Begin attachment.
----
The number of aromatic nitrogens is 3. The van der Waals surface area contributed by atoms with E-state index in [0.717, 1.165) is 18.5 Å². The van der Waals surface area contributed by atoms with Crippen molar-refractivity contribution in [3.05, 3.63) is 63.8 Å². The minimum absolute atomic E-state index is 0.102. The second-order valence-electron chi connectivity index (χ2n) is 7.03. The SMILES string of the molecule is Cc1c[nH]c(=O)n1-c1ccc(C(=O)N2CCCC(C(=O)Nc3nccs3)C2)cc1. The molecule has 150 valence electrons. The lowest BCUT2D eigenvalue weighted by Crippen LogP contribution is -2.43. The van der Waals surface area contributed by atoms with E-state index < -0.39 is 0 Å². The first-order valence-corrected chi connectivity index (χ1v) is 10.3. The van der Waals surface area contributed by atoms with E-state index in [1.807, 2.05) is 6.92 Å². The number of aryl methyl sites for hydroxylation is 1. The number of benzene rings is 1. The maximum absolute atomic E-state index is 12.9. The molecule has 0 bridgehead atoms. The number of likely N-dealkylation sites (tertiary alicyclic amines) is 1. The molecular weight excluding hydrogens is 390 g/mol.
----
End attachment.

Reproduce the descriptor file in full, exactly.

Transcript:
The number of aromatic nitrogens is 3. The van der Waals surface area contributed by atoms with E-state index in [0.717, 1.165) is 18.5 Å². The van der Waals surface area contributed by atoms with Crippen molar-refractivity contribution in [3.05, 3.63) is 63.8 Å². The minimum absolute atomic E-state index is 0.102. The second-order valence-electron chi connectivity index (χ2n) is 7.03. The SMILES string of the molecule is Cc1c[nH]c(=O)n1-c1ccc(C(=O)N2CCCC(C(=O)Nc3nccs3)C2)cc1. The molecule has 150 valence electrons. The lowest BCUT2D eigenvalue weighted by Crippen LogP contribution is -2.43. The van der Waals surface area contributed by atoms with E-state index < -0.39 is 0 Å². The first-order valence-corrected chi connectivity index (χ1v) is 10.3. The van der Waals surface area contributed by atoms with E-state index in [1.807, 2.05) is 6.92 Å². The number of aryl methyl sites for hydroxylation is 1. The number of benzene rings is 1. The maximum absolute atomic E-state index is 12.9. The molecule has 0 bridgehead atoms. The number of likely N-dealkylation sites (tertiary alicyclic amines) is 1. The molecular weight excluding hydrogens is 390 g/mol.